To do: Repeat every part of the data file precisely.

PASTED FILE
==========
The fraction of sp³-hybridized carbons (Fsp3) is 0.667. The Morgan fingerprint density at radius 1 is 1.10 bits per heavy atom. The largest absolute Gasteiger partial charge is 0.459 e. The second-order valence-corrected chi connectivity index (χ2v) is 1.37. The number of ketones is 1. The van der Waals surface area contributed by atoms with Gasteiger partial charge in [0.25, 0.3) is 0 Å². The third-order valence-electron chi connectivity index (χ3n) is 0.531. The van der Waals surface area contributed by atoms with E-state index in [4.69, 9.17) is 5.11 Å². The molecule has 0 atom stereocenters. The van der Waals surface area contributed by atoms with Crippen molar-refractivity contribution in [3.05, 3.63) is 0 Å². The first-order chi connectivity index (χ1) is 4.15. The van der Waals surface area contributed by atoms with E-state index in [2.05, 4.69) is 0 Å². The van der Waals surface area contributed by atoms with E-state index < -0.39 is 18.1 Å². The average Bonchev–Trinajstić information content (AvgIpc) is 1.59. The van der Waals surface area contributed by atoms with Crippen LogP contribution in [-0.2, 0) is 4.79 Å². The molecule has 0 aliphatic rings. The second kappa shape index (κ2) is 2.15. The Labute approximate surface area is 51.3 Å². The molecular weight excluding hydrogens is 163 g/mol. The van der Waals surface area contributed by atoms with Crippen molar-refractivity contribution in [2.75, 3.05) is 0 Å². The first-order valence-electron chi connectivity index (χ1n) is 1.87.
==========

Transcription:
The fraction of sp³-hybridized carbons (Fsp3) is 0.667. The Morgan fingerprint density at radius 1 is 1.10 bits per heavy atom. The largest absolute Gasteiger partial charge is 0.459 e. The second-order valence-corrected chi connectivity index (χ2v) is 1.37. The number of ketones is 1. The van der Waals surface area contributed by atoms with Gasteiger partial charge in [0.25, 0.3) is 0 Å². The third-order valence-electron chi connectivity index (χ3n) is 0.531. The van der Waals surface area contributed by atoms with E-state index in [4.69, 9.17) is 5.11 Å². The molecule has 0 atom stereocenters. The van der Waals surface area contributed by atoms with Crippen molar-refractivity contribution in [3.05, 3.63) is 0 Å². The first-order chi connectivity index (χ1) is 4.15. The van der Waals surface area contributed by atoms with E-state index in [2.05, 4.69) is 0 Å². The van der Waals surface area contributed by atoms with E-state index < -0.39 is 18.1 Å². The average Bonchev–Trinajstić information content (AvgIpc) is 1.59. The van der Waals surface area contributed by atoms with Crippen LogP contribution in [-0.2, 0) is 4.79 Å². The molecule has 0 aliphatic rings. The second kappa shape index (κ2) is 2.15. The Labute approximate surface area is 51.3 Å². The molecular weight excluding hydrogens is 163 g/mol. The van der Waals surface area contributed by atoms with Crippen molar-refractivity contribution in [2.75, 3.05) is 0 Å². The first-order valence-electron chi connectivity index (χ1n) is 1.87.